And, yes, people have fractured views of reality. But some views are more fractured than others. There is another “reality” in psychosis. This other reality exists when one is psychotic. What interests me is that different people who are psychotic have similar experiences, making me think there really IS another reality that is floating around out there. In this other reality the TV and radio can give you messages directly relevant to your life– so relevant that one begins to think there is some mind-monitoring device in your TV or radio. And the AC has a microphone that allows you to talk to the world outside one’s window, to the people in the street, and they respond to your commands. When one has the nerve to venture outside of one’s apartment, a cacaphony of voices tells you positive or negative things. People (I thought of them as teachers and/or psychics) do not come up to you and speak to you directly for they know you could not handle that. Rather they speak loudly to one another about your behavior so you can’t help but overhear. If they are pleased with your behavior at the time, the comments are your reward for getting well. If they are displeased, criticism comes from everywhere. There is nowhere to hide the shame you feel because negative feedback is coming at you from every direction. Then life becomes a hell that does not disappear when you go back home, because you can still hear the voices next door or in the street. That is just one down side of this other “reality.” Everything has self-referential meaning. You are either hearing voices that don’t exist, or you are one step away from that because the voices you hear are actually real, saying real things, but those things all have meaning for you and you alone. There is no safe place. No escape. No privacy. I was living in an apartment at the time. How much worse is it to be living in a shelter, hospital, prison or, worse on the street where one is overwhelmed with every kind of stimuli possible!
Synchronicity is everywhere. This is, I suppose, a lower from of altered consciousness. Life alternates between heaven and hell. That is what I meant by a fragmented view of reality in my poem, Point of View. One wonders if there is some divine intervention in these states because of the ubiquitousness of synchronicity. Is this another take on discerning Maya? I often lament to my husband that I cannot see the world as a dream or Maya and I feel so utterly unenlightened. And yet, how foolish I am, for many years ago I lived in another reality. Only now can I see that “reality” IS a consensual dream or “Maya.”
(For a narrative non-fiction account of being Bipolar and Aspie, the quest for sanity and the search for love, please see: http://www.independentauthornetwork.com/ellen-stockdale-wolfe.html to purchase my book.)
Caught in a web of fears
full of wet tangled tears
been this way for years
of course there are triggers
that make fears look bigger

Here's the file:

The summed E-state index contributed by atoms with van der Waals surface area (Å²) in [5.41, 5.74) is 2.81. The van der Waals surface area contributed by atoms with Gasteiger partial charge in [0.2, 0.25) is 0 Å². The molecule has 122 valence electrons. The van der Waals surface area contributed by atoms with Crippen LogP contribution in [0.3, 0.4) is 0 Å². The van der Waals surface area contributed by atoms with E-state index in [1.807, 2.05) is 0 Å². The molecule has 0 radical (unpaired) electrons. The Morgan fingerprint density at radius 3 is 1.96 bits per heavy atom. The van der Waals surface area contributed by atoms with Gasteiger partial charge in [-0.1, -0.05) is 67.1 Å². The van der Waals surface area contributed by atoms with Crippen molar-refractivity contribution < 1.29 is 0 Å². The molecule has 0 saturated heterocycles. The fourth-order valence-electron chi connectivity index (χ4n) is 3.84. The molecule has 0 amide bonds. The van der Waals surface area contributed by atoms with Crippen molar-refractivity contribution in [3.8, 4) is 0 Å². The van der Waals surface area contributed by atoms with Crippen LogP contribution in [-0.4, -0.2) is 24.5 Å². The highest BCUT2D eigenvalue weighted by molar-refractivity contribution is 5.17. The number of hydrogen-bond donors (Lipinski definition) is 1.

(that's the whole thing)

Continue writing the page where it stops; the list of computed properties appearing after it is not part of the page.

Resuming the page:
but it is hard to figure
a way out of negativity
a way back to levity
and to my old productivity
it is hard enough to fight
the dramas of mind with my might
without succumbing to fright
about losing you
fighting at once the physical and the mental
is far too much for a mind balanced so gentle.
I enthusiastically recommend this book to anyone interested in psychological exploration – from clinicians to self-diagnosticians to concerned family members to lovers of extraordinary tales well told.
Do not imagine that this is a lesson-plan about Bipolar Disorder, or Asperger’s Syndrome, for that matter. On the contrary, we see Ms. Wolfe wrestling with a panoply of symptoms residing on different points of a spectrum – we never know exactly where we are, and neither does Ms. Wolfe. We get first person, real-time intimacy – the raw data, not the spin.
Asperger’s, autism, schizophrenia, paranoia, mania, depression, and challenging questions of gender identity blur back and forth until one is overpowered by the sense of a shape-shifting, ghostly enemy. We witness Ms. Wolfe inaccurately interpreting social cues the way an anthropologist might puzzle over artifacts from an alien civilization.
The writing is austere, elegant, forceful and almost chillingly honest. There is not an ounce of self-pity to be found, or self-aggrandizement. Serious students of these illnesses could hardly find a more useful document because – using meticulous diaries she kept through the years – Ms. Wolfe has made scrupulous accuracy her battle cry.
From very early on I found myself caring about what happened to Ms. Wolfe, wanting to know more. I sensed sweetness, innocence, and vulnerability – and that made me want to protect her. Consequently, the dread I felt as I watched her struggle with her own mind – and the outside world – created the tension of real drama. One would have to be a cold fish indeed to not suffer along with her as she trudges ahead with heroic determination.
Ms. Wolfe has achieved something quite remarkable. She has applied the direct simplicity of science to a human ordeal and, in the process, accomplished what art does, when it is at its very best. She has fearlessly and generously taken us into her world and – in doing so – enriched us all.